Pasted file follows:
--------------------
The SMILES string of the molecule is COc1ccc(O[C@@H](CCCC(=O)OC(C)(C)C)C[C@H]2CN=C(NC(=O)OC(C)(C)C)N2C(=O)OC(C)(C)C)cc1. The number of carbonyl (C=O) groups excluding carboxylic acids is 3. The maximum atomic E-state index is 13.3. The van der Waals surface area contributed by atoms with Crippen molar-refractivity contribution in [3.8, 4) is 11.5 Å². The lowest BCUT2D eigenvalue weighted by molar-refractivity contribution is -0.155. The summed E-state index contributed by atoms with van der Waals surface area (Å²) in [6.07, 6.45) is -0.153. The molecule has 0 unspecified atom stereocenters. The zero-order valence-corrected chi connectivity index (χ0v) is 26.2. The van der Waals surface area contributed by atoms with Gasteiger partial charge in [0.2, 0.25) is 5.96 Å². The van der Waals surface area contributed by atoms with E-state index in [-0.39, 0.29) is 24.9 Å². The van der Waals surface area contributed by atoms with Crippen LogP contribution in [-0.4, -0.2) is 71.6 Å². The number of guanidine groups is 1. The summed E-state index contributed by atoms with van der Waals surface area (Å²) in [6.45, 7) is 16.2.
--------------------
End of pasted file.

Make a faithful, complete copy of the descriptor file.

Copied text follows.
The SMILES string of the molecule is COc1ccc(O[C@@H](CCCC(=O)OC(C)(C)C)C[C@H]2CN=C(NC(=O)OC(C)(C)C)N2C(=O)OC(C)(C)C)cc1. The number of carbonyl (C=O) groups excluding carboxylic acids is 3. The maximum atomic E-state index is 13.3. The van der Waals surface area contributed by atoms with Crippen molar-refractivity contribution in [3.8, 4) is 11.5 Å². The lowest BCUT2D eigenvalue weighted by molar-refractivity contribution is -0.155. The summed E-state index contributed by atoms with van der Waals surface area (Å²) in [6.07, 6.45) is -0.153. The molecule has 0 unspecified atom stereocenters. The zero-order valence-corrected chi connectivity index (χ0v) is 26.2. The van der Waals surface area contributed by atoms with Gasteiger partial charge in [0.2, 0.25) is 5.96 Å². The van der Waals surface area contributed by atoms with E-state index in [-0.39, 0.29) is 24.9 Å². The van der Waals surface area contributed by atoms with Crippen LogP contribution in [-0.4, -0.2) is 71.6 Å². The number of guanidine groups is 1. The summed E-state index contributed by atoms with van der Waals surface area (Å²) in [6.45, 7) is 16.2.